So you want to invest in Real Estate?

Here’s a tale of how one average guy got started …

After I graduated from college, I set out to discover a way to get ahead financially in my 20s.  I bought TONS of books on the topic of investing and personal finance.  After numerous hours of diligent reading, it seemed that all of the books pointed to essentially 4 ways to become financially independent (I didn’t include the Lotto).  I’ll save you hundreds of hours of reading and provide you with my findings below:

4 ways to become financially independent:

 Inherited wealth:

  1.  These are people who’ve pretty much done nothing and were born into the right family – think Paris Hilton, etc.



Entrepreneurial endeavors:

These are folks who’ve become wealthy through a company they built or a product they created – think Tom from Myspace.  (everyone forgets about him now that Facebook is the place to be, but this guy still made a killing).


High Paid Executives:

This isn’t a mystery to anyone.  The people at the top make significant sums – CEOs, senior management, etc.

 Real Estate Investor:

Average people who own multiple properties.

After examining all four categories, I instantly ruled out option one.  My family was rich in love, but poor in greenbacks.  I considered options two & three, but I wasn’t the sharpest knife in the drawer and to be honest, I didn’t think I was cut out for the 60-hour workweek.  So I concluded that the only real option for me was option four: Real Estate. 

My Rich Dad Moment

About two and a half years ago, I was discussing my burgeoning interest in real estate with a few friends.  As it turned out, my friend Amy had a family friend who owned a few rental properties.  I went out on a limb and asked if she would be willing to introduce me to this landlord acquaintance of hers.

 A few weeks later, the appointment was set.  I was going to meet Rick, the 62-year-old real estate investor.  According to Amy, Rick owned 17 properties, 10 of which were owned outright (i.e. no mortgage).  It also came to light that Rick was worth roughly $1.8 million and was living on his passive income.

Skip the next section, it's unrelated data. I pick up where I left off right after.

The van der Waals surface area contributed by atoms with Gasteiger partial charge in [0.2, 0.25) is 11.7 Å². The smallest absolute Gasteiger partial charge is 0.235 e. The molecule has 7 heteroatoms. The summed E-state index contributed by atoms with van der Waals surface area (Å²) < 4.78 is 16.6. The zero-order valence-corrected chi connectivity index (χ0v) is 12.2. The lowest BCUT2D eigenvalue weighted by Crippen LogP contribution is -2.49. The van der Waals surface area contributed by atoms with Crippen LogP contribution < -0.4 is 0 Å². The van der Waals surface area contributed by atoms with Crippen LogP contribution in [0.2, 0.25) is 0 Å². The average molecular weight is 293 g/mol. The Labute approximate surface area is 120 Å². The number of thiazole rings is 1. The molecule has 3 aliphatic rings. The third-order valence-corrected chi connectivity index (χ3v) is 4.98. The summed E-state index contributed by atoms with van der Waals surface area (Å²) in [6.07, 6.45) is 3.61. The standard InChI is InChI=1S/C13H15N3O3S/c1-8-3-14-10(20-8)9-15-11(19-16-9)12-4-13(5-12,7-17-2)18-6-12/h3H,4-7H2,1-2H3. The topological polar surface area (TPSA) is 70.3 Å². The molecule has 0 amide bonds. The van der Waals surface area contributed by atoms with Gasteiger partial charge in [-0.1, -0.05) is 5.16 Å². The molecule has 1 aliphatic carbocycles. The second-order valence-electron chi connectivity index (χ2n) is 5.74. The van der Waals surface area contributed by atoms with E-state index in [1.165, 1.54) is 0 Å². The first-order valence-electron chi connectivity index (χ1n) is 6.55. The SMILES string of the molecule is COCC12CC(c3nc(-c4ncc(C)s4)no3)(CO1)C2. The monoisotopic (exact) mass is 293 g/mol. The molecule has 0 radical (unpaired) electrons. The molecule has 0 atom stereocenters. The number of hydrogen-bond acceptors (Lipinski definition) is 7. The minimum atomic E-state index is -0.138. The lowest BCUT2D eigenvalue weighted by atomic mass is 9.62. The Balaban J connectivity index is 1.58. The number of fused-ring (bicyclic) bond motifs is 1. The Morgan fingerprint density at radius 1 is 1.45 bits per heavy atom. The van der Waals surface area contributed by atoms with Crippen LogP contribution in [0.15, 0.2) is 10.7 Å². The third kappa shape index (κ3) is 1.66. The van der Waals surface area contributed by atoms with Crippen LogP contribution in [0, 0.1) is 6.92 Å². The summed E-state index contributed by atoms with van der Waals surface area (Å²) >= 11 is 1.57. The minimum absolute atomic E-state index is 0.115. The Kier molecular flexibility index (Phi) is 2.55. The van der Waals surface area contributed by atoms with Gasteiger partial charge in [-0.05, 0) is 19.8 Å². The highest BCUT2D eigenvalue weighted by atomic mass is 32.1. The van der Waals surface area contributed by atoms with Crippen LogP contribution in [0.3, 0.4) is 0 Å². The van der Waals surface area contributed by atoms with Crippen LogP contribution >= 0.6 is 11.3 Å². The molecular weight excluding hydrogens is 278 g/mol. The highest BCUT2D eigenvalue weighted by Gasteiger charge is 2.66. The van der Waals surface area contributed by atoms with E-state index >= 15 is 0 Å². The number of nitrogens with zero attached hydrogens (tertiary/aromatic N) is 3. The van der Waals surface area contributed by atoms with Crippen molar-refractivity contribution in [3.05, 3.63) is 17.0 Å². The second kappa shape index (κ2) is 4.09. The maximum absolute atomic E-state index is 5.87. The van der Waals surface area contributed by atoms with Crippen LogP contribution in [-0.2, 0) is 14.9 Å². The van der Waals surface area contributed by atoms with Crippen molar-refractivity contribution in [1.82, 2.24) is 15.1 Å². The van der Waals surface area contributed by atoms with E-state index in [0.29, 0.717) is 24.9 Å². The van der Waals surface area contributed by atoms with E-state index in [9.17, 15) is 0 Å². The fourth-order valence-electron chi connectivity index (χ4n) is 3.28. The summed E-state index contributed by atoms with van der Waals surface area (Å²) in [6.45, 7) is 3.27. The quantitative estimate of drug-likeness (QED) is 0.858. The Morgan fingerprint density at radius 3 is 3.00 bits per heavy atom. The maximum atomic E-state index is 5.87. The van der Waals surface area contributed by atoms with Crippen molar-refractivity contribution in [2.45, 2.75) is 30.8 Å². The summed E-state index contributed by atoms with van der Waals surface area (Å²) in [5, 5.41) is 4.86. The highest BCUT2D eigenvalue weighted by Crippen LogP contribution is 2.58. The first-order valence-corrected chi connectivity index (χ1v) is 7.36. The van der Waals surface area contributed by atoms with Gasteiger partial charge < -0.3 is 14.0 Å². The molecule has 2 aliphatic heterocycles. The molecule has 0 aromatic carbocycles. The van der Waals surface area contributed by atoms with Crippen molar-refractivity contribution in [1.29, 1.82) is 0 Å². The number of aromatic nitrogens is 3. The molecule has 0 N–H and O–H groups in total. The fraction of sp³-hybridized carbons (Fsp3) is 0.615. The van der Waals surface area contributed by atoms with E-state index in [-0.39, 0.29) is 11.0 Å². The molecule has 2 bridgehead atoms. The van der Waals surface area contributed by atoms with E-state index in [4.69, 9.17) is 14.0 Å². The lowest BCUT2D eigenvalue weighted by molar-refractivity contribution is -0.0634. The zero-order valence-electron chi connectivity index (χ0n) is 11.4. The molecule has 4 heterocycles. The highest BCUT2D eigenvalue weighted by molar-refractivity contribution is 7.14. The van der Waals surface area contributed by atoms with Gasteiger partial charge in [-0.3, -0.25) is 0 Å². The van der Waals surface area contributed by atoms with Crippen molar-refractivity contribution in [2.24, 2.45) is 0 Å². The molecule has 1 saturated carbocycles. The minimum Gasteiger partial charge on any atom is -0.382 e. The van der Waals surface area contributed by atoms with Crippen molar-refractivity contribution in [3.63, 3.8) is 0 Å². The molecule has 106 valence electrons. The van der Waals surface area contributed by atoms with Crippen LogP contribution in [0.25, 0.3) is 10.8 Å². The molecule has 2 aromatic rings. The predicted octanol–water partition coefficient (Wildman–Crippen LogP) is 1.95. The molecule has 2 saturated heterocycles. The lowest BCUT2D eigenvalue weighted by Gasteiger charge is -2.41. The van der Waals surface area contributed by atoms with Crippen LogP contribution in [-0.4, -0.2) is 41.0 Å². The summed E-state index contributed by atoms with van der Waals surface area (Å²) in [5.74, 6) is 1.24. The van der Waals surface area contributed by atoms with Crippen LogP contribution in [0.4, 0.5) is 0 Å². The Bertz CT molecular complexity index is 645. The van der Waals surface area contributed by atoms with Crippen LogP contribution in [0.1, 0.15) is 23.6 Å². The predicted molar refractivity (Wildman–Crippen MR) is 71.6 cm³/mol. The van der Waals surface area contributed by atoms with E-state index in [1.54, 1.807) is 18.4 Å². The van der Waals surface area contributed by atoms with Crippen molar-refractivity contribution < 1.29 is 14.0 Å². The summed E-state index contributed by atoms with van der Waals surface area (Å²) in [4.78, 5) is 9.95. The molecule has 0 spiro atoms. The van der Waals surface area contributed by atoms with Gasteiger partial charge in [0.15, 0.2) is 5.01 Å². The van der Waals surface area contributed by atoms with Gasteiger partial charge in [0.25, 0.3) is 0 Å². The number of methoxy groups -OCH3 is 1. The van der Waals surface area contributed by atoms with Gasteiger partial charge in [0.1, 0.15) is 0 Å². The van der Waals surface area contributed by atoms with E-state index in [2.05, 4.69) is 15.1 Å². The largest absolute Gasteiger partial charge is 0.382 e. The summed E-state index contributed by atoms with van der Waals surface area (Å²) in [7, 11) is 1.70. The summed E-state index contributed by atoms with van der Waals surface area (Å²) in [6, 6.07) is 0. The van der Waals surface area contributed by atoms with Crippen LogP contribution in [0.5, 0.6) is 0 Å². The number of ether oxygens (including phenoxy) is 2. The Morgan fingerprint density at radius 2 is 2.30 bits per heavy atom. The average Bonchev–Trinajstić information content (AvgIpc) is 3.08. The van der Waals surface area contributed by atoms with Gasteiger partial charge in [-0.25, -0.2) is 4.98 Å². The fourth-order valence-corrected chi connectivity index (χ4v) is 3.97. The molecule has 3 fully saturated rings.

I didn’t know what to expect the day we met.  I think part of me was expecting some sort of Gordon Gecko type.  This couldn’t have been further from the truth.  Rick was wearing tattered jeans covered in paint stains, stuffed running shoes, and a T-shirt that was probably a freebie from a walk-a-thon many years back.  He might as well have stepped out from the pages of the book, The Millionaire Next Door.

 I’d love to tell you that over the course of an hour we talked about all the “secrets” of real estate acquisition.  I’d love to tell you that Rick gave me a formula for success that would guarantee my financial freedom.  Unfortunately, that didn’t quite happen. 

Rick shared with me his story, divulging the ups and downs of being a real estate investor, but nothing was particularly “special” about his conquest.  He wasn’t Gordon Gecko or Donald Trump; he was just an average guy who owned a few rentals. 

Looking back now, the biggest lesson I learned was that Rick was average in the truest sense of the word.  To replicate his success, I didn’t need to be the smartest guy in the room.  I just needed to learn a market, buy the right kind of property and hold onto it – rinse and repeat.

My First Deal

A few months later, my parents’ friends disclosed that they were “underwater” and were going to be short-selling their home in the next few months.  I had been to this particular property a few times before and judged that it was in a prime rental location.  I decided to jump feet first into the real estate game.

Here’s what the deal looked like:

Single-family house: 2 bed / 1 bath, 1100 sq ft

Price: (short-sale) $75K

Current market value: (based on traditional sales, i.e. non-REO or short-sales) $105K

 **The property had $20-25K of built-in equity**

Market rent: $950-1200 per month

Estimated mortgage with tax/insurance: $540 per month

Estimated Monthly cash flow: $410-$660

Repairs: I got lucky – there was no deferred maintenance **this is not the norm**

Down payment: (20% down) $15K

Closing costs: $4K

Total investment: $19K